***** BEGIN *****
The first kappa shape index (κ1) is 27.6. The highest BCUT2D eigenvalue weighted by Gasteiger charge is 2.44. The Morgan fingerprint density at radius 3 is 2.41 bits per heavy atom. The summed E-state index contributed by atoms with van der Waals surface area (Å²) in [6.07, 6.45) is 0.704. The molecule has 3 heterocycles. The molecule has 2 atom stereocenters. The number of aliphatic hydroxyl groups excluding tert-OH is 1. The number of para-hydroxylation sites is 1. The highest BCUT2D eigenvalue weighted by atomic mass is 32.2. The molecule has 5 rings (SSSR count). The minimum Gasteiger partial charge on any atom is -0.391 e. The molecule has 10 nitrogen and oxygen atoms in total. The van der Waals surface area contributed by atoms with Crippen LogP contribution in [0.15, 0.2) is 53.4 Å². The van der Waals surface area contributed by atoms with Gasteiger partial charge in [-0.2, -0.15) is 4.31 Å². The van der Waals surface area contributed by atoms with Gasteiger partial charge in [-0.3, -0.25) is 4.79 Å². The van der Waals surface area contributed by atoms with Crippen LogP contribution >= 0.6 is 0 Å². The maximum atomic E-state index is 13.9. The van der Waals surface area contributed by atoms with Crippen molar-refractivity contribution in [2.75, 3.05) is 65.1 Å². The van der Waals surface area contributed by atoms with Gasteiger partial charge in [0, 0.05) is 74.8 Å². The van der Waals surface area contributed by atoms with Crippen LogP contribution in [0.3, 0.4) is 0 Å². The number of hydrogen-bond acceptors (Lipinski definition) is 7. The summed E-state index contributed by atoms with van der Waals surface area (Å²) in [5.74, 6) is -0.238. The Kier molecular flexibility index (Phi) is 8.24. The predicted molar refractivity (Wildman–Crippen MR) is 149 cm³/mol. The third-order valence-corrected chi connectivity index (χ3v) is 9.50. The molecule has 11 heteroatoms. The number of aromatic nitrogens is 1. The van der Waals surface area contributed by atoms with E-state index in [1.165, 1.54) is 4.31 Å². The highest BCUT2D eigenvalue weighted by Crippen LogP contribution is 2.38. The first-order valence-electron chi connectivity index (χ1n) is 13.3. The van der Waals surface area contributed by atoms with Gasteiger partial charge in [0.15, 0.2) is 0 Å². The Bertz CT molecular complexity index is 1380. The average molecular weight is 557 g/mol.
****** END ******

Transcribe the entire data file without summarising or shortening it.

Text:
The first kappa shape index (κ1) is 27.6. The highest BCUT2D eigenvalue weighted by Gasteiger charge is 2.44. The Morgan fingerprint density at radius 3 is 2.41 bits per heavy atom. The summed E-state index contributed by atoms with van der Waals surface area (Å²) in [6.07, 6.45) is 0.704. The molecule has 3 heterocycles. The molecule has 2 atom stereocenters. The number of aliphatic hydroxyl groups excluding tert-OH is 1. The number of para-hydroxylation sites is 1. The highest BCUT2D eigenvalue weighted by atomic mass is 32.2. The molecule has 5 rings (SSSR count). The minimum Gasteiger partial charge on any atom is -0.391 e. The molecule has 10 nitrogen and oxygen atoms in total. The van der Waals surface area contributed by atoms with Crippen LogP contribution in [0.15, 0.2) is 53.4 Å². The van der Waals surface area contributed by atoms with Gasteiger partial charge in [-0.2, -0.15) is 4.31 Å². The van der Waals surface area contributed by atoms with Gasteiger partial charge in [-0.3, -0.25) is 4.79 Å². The van der Waals surface area contributed by atoms with Crippen LogP contribution >= 0.6 is 0 Å². The maximum atomic E-state index is 13.9. The van der Waals surface area contributed by atoms with Crippen molar-refractivity contribution in [2.75, 3.05) is 65.1 Å². The van der Waals surface area contributed by atoms with Gasteiger partial charge in [0, 0.05) is 74.8 Å². The van der Waals surface area contributed by atoms with Crippen LogP contribution in [0.3, 0.4) is 0 Å². The number of hydrogen-bond acceptors (Lipinski definition) is 7. The summed E-state index contributed by atoms with van der Waals surface area (Å²) in [5.74, 6) is -0.238. The Kier molecular flexibility index (Phi) is 8.24. The predicted molar refractivity (Wildman–Crippen MR) is 149 cm³/mol. The third-order valence-corrected chi connectivity index (χ3v) is 9.50. The molecule has 11 heteroatoms. The number of aromatic nitrogens is 1. The van der Waals surface area contributed by atoms with E-state index in [1.165, 1.54) is 4.31 Å². The highest BCUT2D eigenvalue weighted by Crippen LogP contribution is 2.38. The first-order valence-electron chi connectivity index (χ1n) is 13.3. The van der Waals surface area contributed by atoms with Gasteiger partial charge in [0.15, 0.2) is 0 Å². The Bertz CT molecular complexity index is 1380. The average molecular weight is 557 g/mol.